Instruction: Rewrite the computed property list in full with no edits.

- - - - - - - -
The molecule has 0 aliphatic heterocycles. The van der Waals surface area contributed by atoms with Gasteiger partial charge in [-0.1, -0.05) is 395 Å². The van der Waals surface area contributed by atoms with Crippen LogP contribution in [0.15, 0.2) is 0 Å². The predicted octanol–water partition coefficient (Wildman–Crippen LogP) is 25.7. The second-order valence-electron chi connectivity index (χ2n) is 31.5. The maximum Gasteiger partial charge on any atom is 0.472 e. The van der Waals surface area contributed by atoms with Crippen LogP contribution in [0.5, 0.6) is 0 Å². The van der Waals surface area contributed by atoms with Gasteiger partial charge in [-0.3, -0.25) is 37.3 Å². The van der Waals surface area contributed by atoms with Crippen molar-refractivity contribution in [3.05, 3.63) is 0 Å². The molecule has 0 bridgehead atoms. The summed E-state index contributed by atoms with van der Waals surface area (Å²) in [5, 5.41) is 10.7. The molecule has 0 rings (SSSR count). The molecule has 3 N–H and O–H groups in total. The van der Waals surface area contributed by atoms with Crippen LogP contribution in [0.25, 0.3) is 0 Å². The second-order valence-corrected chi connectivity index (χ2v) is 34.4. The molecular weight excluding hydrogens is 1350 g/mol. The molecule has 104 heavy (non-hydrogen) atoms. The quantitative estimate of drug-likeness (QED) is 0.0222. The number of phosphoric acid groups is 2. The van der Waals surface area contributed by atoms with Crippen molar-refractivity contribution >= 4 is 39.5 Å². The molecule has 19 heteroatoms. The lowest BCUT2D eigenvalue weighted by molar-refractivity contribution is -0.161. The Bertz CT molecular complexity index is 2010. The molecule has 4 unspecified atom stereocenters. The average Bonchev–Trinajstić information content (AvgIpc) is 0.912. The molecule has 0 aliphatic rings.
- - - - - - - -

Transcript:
The molecule has 0 aliphatic heterocycles. The van der Waals surface area contributed by atoms with Gasteiger partial charge in [-0.1, -0.05) is 395 Å². The van der Waals surface area contributed by atoms with Crippen LogP contribution in [0.15, 0.2) is 0 Å². The predicted octanol–water partition coefficient (Wildman–Crippen LogP) is 25.7. The second-order valence-electron chi connectivity index (χ2n) is 31.5. The maximum Gasteiger partial charge on any atom is 0.472 e. The van der Waals surface area contributed by atoms with Crippen LogP contribution in [0.5, 0.6) is 0 Å². The van der Waals surface area contributed by atoms with Gasteiger partial charge in [-0.3, -0.25) is 37.3 Å². The van der Waals surface area contributed by atoms with Crippen molar-refractivity contribution in [3.05, 3.63) is 0 Å². The molecule has 0 bridgehead atoms. The summed E-state index contributed by atoms with van der Waals surface area (Å²) in [5, 5.41) is 10.7. The molecule has 0 rings (SSSR count). The molecule has 3 N–H and O–H groups in total. The van der Waals surface area contributed by atoms with Crippen LogP contribution in [0.25, 0.3) is 0 Å². The second-order valence-corrected chi connectivity index (χ2v) is 34.4. The molecular weight excluding hydrogens is 1350 g/mol. The molecule has 104 heavy (non-hydrogen) atoms. The quantitative estimate of drug-likeness (QED) is 0.0222. The number of phosphoric acid groups is 2. The van der Waals surface area contributed by atoms with Crippen molar-refractivity contribution >= 4 is 39.5 Å². The molecule has 19 heteroatoms. The lowest BCUT2D eigenvalue weighted by molar-refractivity contribution is -0.161. The Bertz CT molecular complexity index is 2010. The molecule has 4 unspecified atom stereocenters. The average Bonchev–Trinajstić information content (AvgIpc) is 0.912. The molecule has 0 aliphatic rings.